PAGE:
Donald Lambro
WASHINGTON -- President Obama came out to the White House Rose Garden Monday on his first full day back at work to devote a full four minutes to the sinking U.S. economy.

Even though a president's time is valuable, considering the ever-weakening $14 trillion economy that has slowed to a crawl, it wasn't much. But with his 1930s-style economic policies in shambles, voters up in arms over the prospect that things will not be getting better anytime soon and a new Gallup poll that suggests his party is going to get walloped in the midterm elections, his advisers said he had to do something.

He has stubbornly stuck to his spending stimulus game plan and insisted to NBC News anchor Brian Williams on Sunday that, well, at least "the economy is growing." And he put in another pitch for his impotent $30 billion small-business assistance bill that is languishing in the Senate. It wasn't much, but Obama spokesman Robert Gibbs said, "There's only so much that can be done."

In his four-minute remarks, Obama recited the now familiar litany of what he's done so far. But now his advisers are demanding he had to do more because clearly his spending stimulus plan isn't working, and for the first time he acknowledged that he and his team were "discussing additional measures" to spur faster growth and new jobs, including "further tax cuts." One would like to think that with 15 to 20 million Americans looking for full-time work and economic growth slowing to the mid-1 percent range and barely breathing, that Obama is growing impatient with the pace of the economy. But he hasn't shown that thus far, insisting that the recovery is growing modestly and is now in a recovery. White House officials call this "the recovery summer."

Yet when Obama walked into the Oval Office Monday he was greeted by a new Gallup poll that showed the Republicans now lead by 51 percent to 41 percent among registered voters in the polling firm's weekly tracking. Gallup said that the 10-point lead "is the GOP's largest so far this year and is its largest in Gallup's history of tracking the midterm generic ballot for Congress" going back to 1942.

In other words, Obama's party isn't just facing major losses at the polls in November, it's facing a bloodbath that could turn over control of both houses of Congress to Republicans that would bring the administration to a screeching halt and set the stage for making him a one-term president. It is hard to remember when a White House was so disconnected from the growing disapproval of a presidency and the severity of an economic situation teetering on the brink of a second recession.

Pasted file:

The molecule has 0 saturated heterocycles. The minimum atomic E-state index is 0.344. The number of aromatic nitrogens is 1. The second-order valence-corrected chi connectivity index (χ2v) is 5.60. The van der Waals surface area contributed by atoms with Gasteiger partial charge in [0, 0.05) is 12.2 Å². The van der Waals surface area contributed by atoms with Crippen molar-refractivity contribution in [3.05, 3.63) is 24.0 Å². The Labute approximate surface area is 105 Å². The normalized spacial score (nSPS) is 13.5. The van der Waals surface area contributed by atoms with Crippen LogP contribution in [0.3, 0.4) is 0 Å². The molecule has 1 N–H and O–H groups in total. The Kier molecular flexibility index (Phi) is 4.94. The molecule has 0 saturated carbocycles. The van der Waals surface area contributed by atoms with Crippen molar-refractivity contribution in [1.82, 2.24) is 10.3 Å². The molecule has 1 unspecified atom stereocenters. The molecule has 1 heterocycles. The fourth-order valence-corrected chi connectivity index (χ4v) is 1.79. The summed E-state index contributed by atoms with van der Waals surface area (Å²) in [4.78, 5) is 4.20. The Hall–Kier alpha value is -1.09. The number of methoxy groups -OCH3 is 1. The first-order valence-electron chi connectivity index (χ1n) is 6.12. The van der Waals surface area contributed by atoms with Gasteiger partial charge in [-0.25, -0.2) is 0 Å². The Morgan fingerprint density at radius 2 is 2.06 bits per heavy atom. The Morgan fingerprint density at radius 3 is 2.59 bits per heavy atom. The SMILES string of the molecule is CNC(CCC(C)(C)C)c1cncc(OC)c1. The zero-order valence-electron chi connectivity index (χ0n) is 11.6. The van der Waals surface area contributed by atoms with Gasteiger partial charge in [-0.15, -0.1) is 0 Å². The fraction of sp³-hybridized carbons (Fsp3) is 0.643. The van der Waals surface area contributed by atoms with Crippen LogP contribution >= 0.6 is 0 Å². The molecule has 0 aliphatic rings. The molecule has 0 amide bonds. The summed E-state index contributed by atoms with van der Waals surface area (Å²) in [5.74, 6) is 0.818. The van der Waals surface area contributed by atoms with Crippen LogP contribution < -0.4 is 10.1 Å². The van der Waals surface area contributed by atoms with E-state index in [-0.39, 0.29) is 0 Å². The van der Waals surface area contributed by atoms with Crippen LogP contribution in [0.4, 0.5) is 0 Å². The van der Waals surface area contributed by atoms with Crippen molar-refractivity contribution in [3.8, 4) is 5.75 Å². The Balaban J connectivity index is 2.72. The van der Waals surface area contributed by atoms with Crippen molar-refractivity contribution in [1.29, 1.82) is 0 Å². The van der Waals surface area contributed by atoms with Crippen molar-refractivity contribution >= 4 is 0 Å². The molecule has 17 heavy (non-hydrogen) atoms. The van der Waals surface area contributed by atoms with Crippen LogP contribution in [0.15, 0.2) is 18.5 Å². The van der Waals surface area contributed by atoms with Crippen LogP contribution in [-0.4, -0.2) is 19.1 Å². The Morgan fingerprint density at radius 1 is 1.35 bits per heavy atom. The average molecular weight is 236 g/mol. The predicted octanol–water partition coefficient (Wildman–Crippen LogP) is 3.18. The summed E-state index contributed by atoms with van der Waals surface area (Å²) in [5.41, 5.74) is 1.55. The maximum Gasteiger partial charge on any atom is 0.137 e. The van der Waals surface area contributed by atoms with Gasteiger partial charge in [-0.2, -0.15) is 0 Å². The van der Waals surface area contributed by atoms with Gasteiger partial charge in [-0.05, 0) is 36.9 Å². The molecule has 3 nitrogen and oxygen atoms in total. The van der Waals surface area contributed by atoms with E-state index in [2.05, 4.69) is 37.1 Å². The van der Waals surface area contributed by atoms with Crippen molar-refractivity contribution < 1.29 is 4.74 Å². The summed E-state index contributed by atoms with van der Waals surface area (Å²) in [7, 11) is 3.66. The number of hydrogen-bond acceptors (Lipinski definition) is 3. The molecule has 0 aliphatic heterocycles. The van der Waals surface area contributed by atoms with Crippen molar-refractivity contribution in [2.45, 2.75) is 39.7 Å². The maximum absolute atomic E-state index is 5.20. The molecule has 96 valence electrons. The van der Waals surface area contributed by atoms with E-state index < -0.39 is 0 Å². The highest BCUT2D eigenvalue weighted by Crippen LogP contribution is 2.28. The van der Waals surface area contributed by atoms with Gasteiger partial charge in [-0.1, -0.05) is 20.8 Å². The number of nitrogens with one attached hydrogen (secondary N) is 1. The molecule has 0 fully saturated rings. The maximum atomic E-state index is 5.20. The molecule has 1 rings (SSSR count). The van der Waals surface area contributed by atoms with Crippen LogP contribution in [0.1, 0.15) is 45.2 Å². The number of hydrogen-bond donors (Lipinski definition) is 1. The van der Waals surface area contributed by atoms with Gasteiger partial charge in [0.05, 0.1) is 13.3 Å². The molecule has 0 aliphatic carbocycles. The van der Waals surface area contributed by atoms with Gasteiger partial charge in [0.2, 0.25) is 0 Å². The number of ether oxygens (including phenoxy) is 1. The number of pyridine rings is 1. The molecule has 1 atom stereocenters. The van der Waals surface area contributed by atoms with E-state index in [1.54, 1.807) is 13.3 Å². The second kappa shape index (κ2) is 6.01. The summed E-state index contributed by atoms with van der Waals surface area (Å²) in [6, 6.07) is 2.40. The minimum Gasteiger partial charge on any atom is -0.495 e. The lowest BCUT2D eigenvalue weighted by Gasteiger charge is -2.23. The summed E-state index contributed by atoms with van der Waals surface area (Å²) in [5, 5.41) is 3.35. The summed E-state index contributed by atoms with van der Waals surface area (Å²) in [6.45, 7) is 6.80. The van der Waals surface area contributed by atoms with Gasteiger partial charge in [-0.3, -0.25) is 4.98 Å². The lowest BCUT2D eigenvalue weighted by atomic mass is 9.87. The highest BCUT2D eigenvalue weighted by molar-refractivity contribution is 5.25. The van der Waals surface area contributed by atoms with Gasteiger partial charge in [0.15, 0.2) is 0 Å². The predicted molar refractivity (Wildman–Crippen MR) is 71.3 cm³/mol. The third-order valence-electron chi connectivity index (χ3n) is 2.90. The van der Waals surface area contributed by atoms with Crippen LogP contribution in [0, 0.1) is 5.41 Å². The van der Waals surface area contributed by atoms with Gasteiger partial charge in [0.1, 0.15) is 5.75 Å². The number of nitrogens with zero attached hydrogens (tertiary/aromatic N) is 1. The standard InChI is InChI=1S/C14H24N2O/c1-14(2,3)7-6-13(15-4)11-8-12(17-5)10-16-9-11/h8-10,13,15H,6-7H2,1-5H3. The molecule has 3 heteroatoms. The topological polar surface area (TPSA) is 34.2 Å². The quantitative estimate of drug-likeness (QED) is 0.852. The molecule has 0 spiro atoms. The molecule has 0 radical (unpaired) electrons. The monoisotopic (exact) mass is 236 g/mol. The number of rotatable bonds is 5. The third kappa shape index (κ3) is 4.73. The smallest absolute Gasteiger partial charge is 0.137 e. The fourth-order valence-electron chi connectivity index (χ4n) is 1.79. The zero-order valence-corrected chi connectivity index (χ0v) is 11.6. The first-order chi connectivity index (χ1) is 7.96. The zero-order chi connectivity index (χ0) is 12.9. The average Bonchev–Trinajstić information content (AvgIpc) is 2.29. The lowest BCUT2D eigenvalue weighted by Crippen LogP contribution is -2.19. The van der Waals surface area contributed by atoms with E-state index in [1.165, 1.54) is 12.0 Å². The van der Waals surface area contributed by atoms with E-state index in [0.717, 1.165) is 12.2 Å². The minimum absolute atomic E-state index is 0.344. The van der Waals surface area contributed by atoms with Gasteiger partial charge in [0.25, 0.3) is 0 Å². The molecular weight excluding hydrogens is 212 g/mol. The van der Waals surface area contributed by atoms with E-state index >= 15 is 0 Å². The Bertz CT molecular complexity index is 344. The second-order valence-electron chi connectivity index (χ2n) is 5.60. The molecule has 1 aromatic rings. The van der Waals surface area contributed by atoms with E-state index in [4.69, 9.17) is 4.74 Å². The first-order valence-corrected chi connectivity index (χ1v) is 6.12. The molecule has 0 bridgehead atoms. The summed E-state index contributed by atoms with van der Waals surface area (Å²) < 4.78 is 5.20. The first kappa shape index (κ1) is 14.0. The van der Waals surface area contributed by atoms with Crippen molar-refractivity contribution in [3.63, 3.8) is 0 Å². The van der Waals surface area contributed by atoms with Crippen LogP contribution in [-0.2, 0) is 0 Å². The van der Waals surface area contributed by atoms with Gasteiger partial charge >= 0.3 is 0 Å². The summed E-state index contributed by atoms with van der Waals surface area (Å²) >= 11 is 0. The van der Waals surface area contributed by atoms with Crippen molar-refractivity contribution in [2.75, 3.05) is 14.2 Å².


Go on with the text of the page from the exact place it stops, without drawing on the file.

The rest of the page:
Until Obama's return from his Martha's Vineyard vacation, he was insisting the economy was still "heading in the right direction," when, in fact, the revised GDP economic growth rate had plunged in the second quarter from 2.4 percent to a comatose 1.6 percent, unemployment claims were climbing, and the stock market was in a steep decline.

Harvard economist Paul Krugman, a liberal cheerleader for the president's $800 billion spending stimulus (although he believed it should be much bigger) now complains the government's present policies have "landed us in what looks increasingly like a permanent state of stagnation and high unemployment."

"It's time to admit that what we have now isn't a recovery, and do whatever we can to change that situation," Krugman wrote in his New York Times column last week.

Diehard Democratic economist Laura Tyson, a member of the White House's Economic Advisory Board, doesn't think the stimulus has worked, either, but she is calling for another spending stimulus bill.

Despite growing alarm among voters and throughout the business community about the administration's unending trillion-dollar budget deficits, Tyson dismisses them out of hand. There is "far too much focus on the deficit" and "too much worry about the size of government," she complains. This is the kind of advice Obama has been getting from his advisers on his economic and fiscal policies.

And it's going to get much worse, economists say. The jobless rate is expected to creep closer to 10 percent as employers hang on to their cash reserves, hoping to survive the long-term decline in the Obama economy. Growing numbers of workers are tapping their retirement funds just to get by. "In July alone, 381,000 adults chose to quit looking for work altogether, and that trend will continue in President Obama's land of dashed dreams and squandered opportunities," writes University of Maryland Business School economist Peter Morici.

Democratic lawmakers will be returning after Labor Day from their August recess with tales of an angry electorate, with many avoiding face-to-face town hall gatherings because of it.

"Democrats thought things couldn't get much worse on the electoral front -- and then they went home to campaign," the Politico website reports this week. "The Gallop poll, coming at the end of a brutal August for Democrats and Obama, reinforces the rapidly forming prevailing view that the horizon is as bleak for Democrats as it ever has been."


Donald Lambro

Donald Lambro is chief political correspondent for The Washington Times.